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Great British bioscience pioneers – Professor Sir David Hopwood

Great British bioscience pioneers - Professor Sir David Hopwood - 14 April 2014. JIC
Highlights from: 20 years of bioscience

Continuing our series of articles on Great British bioscience pioneers, Sir David Hopwood FRS, Emeritus Fellow at the John Innes Centre recounts his career at the forefront of research on the antibiotic-producing bacterium Streptomyces.

David Hopwood in the lab at JIC in 1984. Image: Central Office of Information
David Hopwood in the lab at JIC in 1984 with the first hybrid antibiotic. Image: Central Office of Information

How did your bioscience career first begin?

"After graduating in botany from the University of Cambridge in 1954, I sought a PhD topic in the up-and-coming field of microbial genetics. It was suggested that I work on a member of the group of soil-inhabiting microorganisms called the actinomycetes, which were beginning to be important as producers of medically important antibiotics but which were a 'Cinderella' group from a genetic standpoint. Thus began my career-long interest in this group of microbes."

What are you working on now?

"I have been emeritus since my formal retirement in 1998 but I maintain a keen interest in advances in techniques for the discovery of novel antibiotics and other useful specialised metabolites via genetic approaches. A key finding from the complete genome sequence of Streptomyces coelicolor – later shown to be a general feature of antibiotic producing microorganisms – was that the genome contains far more clusters of genes for the biosynthesis of specialised metabolites than are revealed by traditional screening approaches.

"The current challenge is to discover efficient methods to 'wake up' these 'sleeping' genes to gain access to a gamut of novel compounds to evaluate as leads in the quest for antibiotics to fight the threat of increasing resistance to current antibiotics."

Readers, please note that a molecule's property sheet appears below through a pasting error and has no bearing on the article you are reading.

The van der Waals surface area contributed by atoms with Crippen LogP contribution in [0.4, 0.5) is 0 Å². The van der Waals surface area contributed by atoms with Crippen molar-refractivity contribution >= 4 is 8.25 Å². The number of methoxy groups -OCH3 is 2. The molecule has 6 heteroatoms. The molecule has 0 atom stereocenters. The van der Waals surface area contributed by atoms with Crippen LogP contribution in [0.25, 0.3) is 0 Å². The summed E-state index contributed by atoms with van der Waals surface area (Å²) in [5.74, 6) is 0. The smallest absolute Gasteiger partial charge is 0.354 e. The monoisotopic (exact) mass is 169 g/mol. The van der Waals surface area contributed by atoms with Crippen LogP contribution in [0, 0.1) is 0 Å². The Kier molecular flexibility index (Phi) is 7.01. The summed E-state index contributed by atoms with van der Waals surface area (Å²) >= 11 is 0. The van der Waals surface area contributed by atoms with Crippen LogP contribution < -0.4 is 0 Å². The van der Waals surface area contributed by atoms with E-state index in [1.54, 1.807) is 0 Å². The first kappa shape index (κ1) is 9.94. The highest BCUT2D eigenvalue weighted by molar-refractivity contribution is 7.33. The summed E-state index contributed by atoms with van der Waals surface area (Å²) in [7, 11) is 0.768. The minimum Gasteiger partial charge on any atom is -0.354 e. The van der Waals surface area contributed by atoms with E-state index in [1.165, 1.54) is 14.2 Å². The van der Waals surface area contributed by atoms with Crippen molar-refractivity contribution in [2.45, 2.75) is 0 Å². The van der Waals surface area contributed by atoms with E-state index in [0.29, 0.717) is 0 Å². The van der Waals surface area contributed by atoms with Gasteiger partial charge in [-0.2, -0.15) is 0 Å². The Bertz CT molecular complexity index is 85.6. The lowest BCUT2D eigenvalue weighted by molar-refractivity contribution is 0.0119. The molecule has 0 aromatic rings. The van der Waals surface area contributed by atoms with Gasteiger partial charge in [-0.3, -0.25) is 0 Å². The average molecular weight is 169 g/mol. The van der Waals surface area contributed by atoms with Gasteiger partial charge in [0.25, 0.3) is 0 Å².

What advances have you seen in your chosen field in the last 20 years?

"Our understanding of the genetic control of antibiotic biosynthesis has been revolutionised over the last two decades. Sequencing of the gene clusters responsible has greatly facilitated prediction of the biosynthetic pathways as well as allowing the rational construction of microbial strains able to produce novel compounds or to make known compounds more effectively. This bringing together of molecular genetics and natural product chemistry has been one of the most gratifying outcomes of research in my field.

What are the five key bioscience milestones that you've been part of and when did these occur?

  • 1957: Discovered genetic recombination by a novel form of conjugation in the actinomycete Streptomyces coelicolor.
  • 1960: In collaboration with Audrey Glauert of the Strangeways Laboratory in Cambridge, discovered that Streptomyces species and, by implication, other actinomycetes are bacteria. They had commonly been thought to be intermediate between bacteria and fungi or even fungi. This finding had a major bearing on the subsequent development of methods for their genetic understanding and manipulation.
  • 1985: In collaboration with groups in Japan and the USA, generated the world's first hybrid antibiotic by genetic engineering between different streptomycetes.
  • 1993: In collaboration with my former post-doc, Chaitan Khosla, by then a professor at Stanford University, developed rational genetic engineering methods to produce 'unnatural natural products' by combining components of polyketide synthases from different streptomycetes.
  • 2001: Co-ordinated the sequencing, at the Sanger Institute, of the genome of Streptomyces coelicolor – the largest microbial genome to be sequenced at the time.

How has BBSRC supported you throughout your career?

"I moved from the University of Glasgow to the John Innes Institute (now Centre) in 1968 as head of the Genetics Department and so the research of my group benefitted from support from the grant-in-aid to the Institute from the Agricultural Research Council, later the Agricultural and Food Research Council, and finally BBSRC until my formal retirement in 1998. This, supplemented by graduate studentships, small industrial grants and EU funding, provided the continuity of support to carry out a systematic study of Streptomyces genetics over a long period of time, acting as a focus for the development of an international community of researchers to drive the field forward."

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